Decent and miss (not hit and miss) collection of very short graphic stories for younger readers. Nicely colored art is generally better than the chara...moreDecent and miss (not hit and miss) collection of very short graphic stories for younger readers. Nicely colored art is generally better than the characters and plots.(less)
I'm going to do something very unusual for me and write a review before giving a book its proper consideration. I've only read half the book at this p...moreI'm going to do something very unusual for me and write a review before giving a book its proper consideration. I've only read half the book at this point, the first four of the nine stories, and am debating whether I want to go on, so I thought processing my thoughts might help me come to a decision. This way I'll have them captured as either half a review (with more to follow upon completion) or a review of a half.
Here's my sticking point: Each story is meant to be by a different person telling his or her own tale--a very diverse group of globe-travelers from all walks of life, with different backgrounds and vastly different experiences--yet they monotonously share the same voice, perspective, values, and conclusions; Lopez doesn't even seem to attempt to differentiate the characters through his writing choices, so it's as though he's writing as himself just from different imagined circumstances that don't seem to have changed or impacted who he is. It's false, empty play-acting based on superficial cliches and stereotypes instead of real, multi-dimensional characters. So if I don't buy the people who are speaking to me as people, then what's the point in listening to them?
What makes it particularly frustrating is that I do appreciate what they have to say. The common theme behind the stories is that they are meant to be about "resistance." Resistance to what? From the opening story:
The human imagination, the letter speculated, was a problematic force, its use best left to experts. An imagination in the wrong hands, missing the guidance of democratic reasoning and fed the wrong ideas, an imagination with no measure of economic awareness, was a loose cannon.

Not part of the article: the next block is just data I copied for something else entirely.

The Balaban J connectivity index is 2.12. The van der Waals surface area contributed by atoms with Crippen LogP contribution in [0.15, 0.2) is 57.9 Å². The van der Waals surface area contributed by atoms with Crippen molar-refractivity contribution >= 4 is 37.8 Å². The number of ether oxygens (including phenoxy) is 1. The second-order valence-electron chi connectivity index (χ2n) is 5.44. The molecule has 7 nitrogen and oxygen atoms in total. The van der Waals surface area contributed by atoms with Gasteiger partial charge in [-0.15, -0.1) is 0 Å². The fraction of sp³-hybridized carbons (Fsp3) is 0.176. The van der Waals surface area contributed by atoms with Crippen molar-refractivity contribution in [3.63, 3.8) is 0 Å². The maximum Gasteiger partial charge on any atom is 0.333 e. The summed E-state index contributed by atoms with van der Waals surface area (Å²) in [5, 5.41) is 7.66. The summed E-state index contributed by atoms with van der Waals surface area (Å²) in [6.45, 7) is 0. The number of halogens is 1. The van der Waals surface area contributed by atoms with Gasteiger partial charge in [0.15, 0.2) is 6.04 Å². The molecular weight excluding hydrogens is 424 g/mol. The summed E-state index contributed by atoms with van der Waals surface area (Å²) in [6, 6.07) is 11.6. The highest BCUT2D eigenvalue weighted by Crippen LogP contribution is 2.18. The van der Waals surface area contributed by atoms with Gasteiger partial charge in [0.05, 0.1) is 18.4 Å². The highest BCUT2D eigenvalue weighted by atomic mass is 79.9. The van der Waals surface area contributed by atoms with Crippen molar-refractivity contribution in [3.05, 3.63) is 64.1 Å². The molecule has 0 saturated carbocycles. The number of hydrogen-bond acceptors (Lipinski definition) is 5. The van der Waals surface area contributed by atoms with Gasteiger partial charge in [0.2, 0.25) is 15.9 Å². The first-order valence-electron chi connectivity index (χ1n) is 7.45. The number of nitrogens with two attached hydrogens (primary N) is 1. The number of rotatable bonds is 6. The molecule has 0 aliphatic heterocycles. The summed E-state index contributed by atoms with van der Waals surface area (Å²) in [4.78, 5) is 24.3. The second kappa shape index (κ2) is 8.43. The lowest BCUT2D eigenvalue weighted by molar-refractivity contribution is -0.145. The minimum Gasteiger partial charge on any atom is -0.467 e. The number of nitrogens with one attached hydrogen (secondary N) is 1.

Their responses are their stories of how they have come to resist. The ones I have read so far have all shared a similar pattern: each narrator was in some way scarred or traumatized and had to overcome his or her own resulting resistance to love, and only through learning to actually and fully love again were they able to move on to something creative and meaningful. It is through their personal journeys that they discovered stories that became political.
And therein lies my other quibble with Lopez's writing choices: these stories don't feel personal. Despite the countless blurbs and reviews praising the quality and beauty of his writing, it never feels confessional or intimate to me, but instead literary, remote, and analytical. I can't find a way to connect with these people, even when I can get past the sameness of their voices. And no matter how skillful, I can't consider writing beautiful or exemplary if it gets stuck being an intellectual exercise instead of communicating something that feels genuine and that draws me in.
So maybe I'll try one more story and go from there. We'll see.
UPDATE, upon completion of the book: What I really wish Lopez had done, instead of writing a collection of short stories himself, was edit a collection by different writers who could authentically be what he has attempted to create. I think that could have been much more powerful.
But, at the risk of repeating what I wrote earlier, I’ll expand a bit on my thoughts now that I’ve read the whole work. This is a fictional collection of epiphanal stories by an international diaspora of like-minded highly educated and sociologically and anthropologically literate Americans living abroad, critical of the hegemony of their country’s cultural imperialism and destructive economic values. From the initial story, which also serves as an introduction to the rest:
For the ordinary person, love is increasingly elusive, imagined as a strategy.
We believe [humans] are creatures in search of proportion in life, a pattern of grace. It is balance and beauty we believe people want, not triumph. The stories the earth’s peoples adhere to with greatest faith . . . are all well patterned. And these templates for the maintenance of vision, repeated continuously in wildly different idioms . . . these patterns from the artesian wells of artistic impulse, do not require updating. They require only repetition. Repetition, because just as murder and infidelity are within us, so, too, is forgetfulness. We forget what we want to mean.
And so we have a repetitive collection of stories from wildly different idioms, each making the same point in different ways. By coming at it from so many different cultures and perspectives, Lopez shows how vast the interconnected web of impact is that he would have us resist, economic, cultural, and environmental impoverishment on many levels. By reading more of the stories, I was able to gain a greater appreciation for the depth of what he is saying. And, I found, the stories I was able to better connect with myself came later in the book.
At the same time, my earlier criticisms hold, that there is an undermining tediousness in the repetitive singular voice of the supposedly diverse characters, characterized by a particular intellectual pretentiousness (e.g. Lebensraum was what I wanted, please forgive me, freedom from the suffocating interlock of venal desire, dire warning, Teutonic competition, extreme overreach, and sophisticated oblivion that had become, in the dim tunnels back home, everyday life).